Fig. 3

Odds ratios between age groups for those in the intellectual disability group with ≥1 registration/visit. Repeated-measures analyses (independent of year) for each age group in relation to the group aged 55–59 years (reference) for planned inpatient registrations (a), unplanned inpatient registrations (b), planned outpatient visits (c), and unplanned outpatient visits (d) respectively. Only age groups with more than 100 individuals are presented here. All data are presented in the Additional file 1

Planned somatic inpatient care and planned LOS for those with at least one registration

Among those with at least one planned inpatient registration, less visits were found in the ID group than in the control group for those aged 45–54 years (in 2002) and 55–64 years (in 2011) (Table 2). There were no linear trends for age in planned inpatient registrations. For planned LOS, the ID group had longer stays for those aged 45–54 years (in 2002), 55–64 years (in 2008), and 75–84 years (in 2010) (Table 2). Planned LOS increased with age in the ID group in 2005 and 2010, and in the control group in 2004, 2009, and 2011.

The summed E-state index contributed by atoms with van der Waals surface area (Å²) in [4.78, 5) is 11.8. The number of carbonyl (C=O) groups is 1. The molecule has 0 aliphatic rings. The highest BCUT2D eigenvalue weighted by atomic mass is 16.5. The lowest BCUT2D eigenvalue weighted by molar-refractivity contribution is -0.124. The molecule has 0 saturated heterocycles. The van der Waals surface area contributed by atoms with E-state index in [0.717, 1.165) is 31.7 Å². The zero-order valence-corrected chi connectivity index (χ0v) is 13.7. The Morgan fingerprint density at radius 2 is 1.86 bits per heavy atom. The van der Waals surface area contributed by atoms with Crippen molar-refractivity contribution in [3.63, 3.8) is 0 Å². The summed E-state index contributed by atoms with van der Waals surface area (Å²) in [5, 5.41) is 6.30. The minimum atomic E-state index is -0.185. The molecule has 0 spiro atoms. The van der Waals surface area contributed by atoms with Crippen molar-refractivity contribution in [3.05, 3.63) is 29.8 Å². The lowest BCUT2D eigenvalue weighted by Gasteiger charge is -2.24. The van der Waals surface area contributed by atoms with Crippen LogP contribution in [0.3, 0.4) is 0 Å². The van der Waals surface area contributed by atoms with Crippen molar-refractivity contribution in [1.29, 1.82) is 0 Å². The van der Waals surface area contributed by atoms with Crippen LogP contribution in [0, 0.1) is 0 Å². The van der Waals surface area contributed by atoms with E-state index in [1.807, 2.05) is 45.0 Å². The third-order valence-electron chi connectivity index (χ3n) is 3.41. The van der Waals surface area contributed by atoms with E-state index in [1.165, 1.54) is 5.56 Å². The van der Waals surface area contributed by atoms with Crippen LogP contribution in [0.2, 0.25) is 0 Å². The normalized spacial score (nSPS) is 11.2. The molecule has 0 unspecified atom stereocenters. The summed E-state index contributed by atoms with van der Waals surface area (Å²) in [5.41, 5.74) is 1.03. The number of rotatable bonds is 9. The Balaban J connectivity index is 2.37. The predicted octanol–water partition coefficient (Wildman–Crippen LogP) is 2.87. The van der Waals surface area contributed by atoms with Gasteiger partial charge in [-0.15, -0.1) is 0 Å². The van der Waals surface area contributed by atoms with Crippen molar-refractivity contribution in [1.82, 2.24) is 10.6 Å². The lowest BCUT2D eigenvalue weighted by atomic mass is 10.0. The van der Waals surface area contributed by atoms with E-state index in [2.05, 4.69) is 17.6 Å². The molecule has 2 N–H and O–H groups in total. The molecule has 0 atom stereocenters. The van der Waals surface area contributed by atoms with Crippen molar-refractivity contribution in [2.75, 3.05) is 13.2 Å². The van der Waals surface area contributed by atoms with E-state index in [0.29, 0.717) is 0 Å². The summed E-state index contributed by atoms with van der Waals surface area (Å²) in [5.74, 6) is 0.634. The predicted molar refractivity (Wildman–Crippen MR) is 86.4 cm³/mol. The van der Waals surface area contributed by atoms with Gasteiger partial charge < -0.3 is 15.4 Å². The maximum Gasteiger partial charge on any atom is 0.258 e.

Table 2

Mean number of planned somatic inpatient registrations and length of stay among those with at least one registration

 

Planned inpatient registrations

Planned LOS

Year

 

Age 45-54

Age 55-64

Age 65-74

Age 75-84

Age 85-94

Trend p-valueb

Age 45-54

Age 55-64

Age 65-74

Age 75-84

Age 85-94

Trend p-valueb

2002

ID (SD)

1.08 (0.31)

1.28 (0.56)

1.07 (0.26)

  

0.087

7.36 (19.71)

7.40 (8.61)

3.67 (4.12)

  

0.170

G (SD)

1.19 (0.39)

1.25 (0.51)

1.20 (0.41)

  

0.812

6.24 (7.26)

6.53 (14.32)

5.04 (4.26)

  

0.440